77% of You Aren’t Going Back to A Traditional Office. What That Means.

77%-of-you-aren’t-going-back-to-a-traditional-office-what-that-means.

The pace of change recently has been breathtaking.

Just a few weeks ago, Stewart Butterfield, CEO of Slack, was kind enough to join us at SaaStr Summit: Bridging the Gap.  He said Slack wouldn’t be going back to the office until September.

Now, just a few weeks later?  Slack is going work-from-home forever.  Along with Twitter and Square and Shopify.

I asked the SaaStr community where they stood, and 77% of you aren’t going back to a full-time office.

Even more will change in the coming weeks and months.  But beyond real estate and the office itself, there are a few things we can all think about in SaaS:

  • It’s already much easier to hire a “Bay Area VP” as a remote hire than before.  This is profound.  One of the top reasons to come to the SF Bay Area in SaaS was to hire your VPs.  Because they are here.  80% of the SaaS leaders are still based in the Bay Area, and that also means 80% of your VP-level talent pool.  Hiring them “remotely” was often impossible before.  What VP doesn’t want to work in the same office as the CEO?  But everyone  being distributed has changed everything.  I talk to tops of VP-level candidates in the Bay Area that are now 100% comfortable joining a start-up based elsewhere.  Go hire 1 or 2.
  • Field “offices” will still matter.  We will start to visit customers in person again.  And even if you don’t, the best distributed teams have all learned you want to be together in some fashion.  In customer success and sales, that will still likely mean being closer to a customer geography.  So maybe keep hiring in Europe if you have 15%+ of your revenue there.  Etc.
  • Folks are already moving to the edges of the Bay Area and other cities. Encourage that.  Coming into the office 2 days a week, once it’s safe, creates a much wider geography you can pull from even if you are going Hybrid after all this.  In the Bay Area, living in Sacramento, or Stockton, or Petaluma, etc. will become even more common.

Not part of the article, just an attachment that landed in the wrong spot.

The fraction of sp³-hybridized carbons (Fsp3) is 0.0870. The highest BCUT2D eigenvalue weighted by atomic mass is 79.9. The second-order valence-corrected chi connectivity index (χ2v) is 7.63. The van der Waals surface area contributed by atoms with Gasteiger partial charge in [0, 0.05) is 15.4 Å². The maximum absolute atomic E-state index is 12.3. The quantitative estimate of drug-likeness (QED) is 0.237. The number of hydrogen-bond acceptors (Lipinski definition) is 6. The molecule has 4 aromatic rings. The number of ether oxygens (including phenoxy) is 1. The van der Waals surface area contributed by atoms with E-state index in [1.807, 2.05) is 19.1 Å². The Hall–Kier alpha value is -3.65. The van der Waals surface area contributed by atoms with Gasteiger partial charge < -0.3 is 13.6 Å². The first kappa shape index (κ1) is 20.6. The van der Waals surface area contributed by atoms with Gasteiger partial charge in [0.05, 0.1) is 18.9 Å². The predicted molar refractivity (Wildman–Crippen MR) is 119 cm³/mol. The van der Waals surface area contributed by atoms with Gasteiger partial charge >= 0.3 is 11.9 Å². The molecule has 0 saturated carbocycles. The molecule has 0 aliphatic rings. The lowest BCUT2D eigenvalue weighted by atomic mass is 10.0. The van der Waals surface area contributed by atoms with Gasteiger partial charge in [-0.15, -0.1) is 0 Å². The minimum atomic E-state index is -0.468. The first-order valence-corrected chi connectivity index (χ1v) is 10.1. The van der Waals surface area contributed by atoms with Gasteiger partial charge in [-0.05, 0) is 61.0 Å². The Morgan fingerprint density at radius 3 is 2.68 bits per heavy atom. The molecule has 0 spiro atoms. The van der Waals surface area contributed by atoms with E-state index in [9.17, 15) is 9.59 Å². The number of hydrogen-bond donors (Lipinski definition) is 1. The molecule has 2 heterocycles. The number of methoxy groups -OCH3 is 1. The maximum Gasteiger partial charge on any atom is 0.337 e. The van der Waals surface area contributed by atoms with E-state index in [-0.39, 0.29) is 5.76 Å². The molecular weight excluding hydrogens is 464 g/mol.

• A lot of your team in the Bay Area may pack up.  So encourage it and make it easy on them.  Folks are leaving the SF Bay Area.  Will be a tidal wave?  Probably not, but who knows.  In any event, if folks want to go back home, let them know you support them.  The intense costs of the Bay Area aren’t for everyone.  And right now, they don’t really make sense when you can’t take full advantage of the career benefits of being here.  Make sure they know this is OK.
  • Brands matter more. You can’t visit your customers.  But your brand can.  Brand matters more than ever.  The Cloud leaders are growing faster than ever.  They are the default choice.
  • Salaries and comp may flatten, especially in sales and customer success.  In the past 3 years especially, there has been huge comp inflation in sales professional in the Bay Area.  Without a corresponding increase in the amount reps close.  Paying sales and revenue professionals in SF far more than the rest of the country may be over.  We will see.
  • More CIOs are buying over Zoom.  You always could sell a big deal over Zoom, it’s just you’d probably sell more, and increase your odds, if you visited in person.  That will be true again soon enough, and if you don’t visit prospects (when it’s safe and when they want you), you may be at a disadvantage in the enterprise.  But at least, selling to the enterprise is easier than every over Zoom.  Because CIOs have adapted.  We’ll discuss this more at SaaStr Enterprise in July (join us!!).

Published on June 15, 2020

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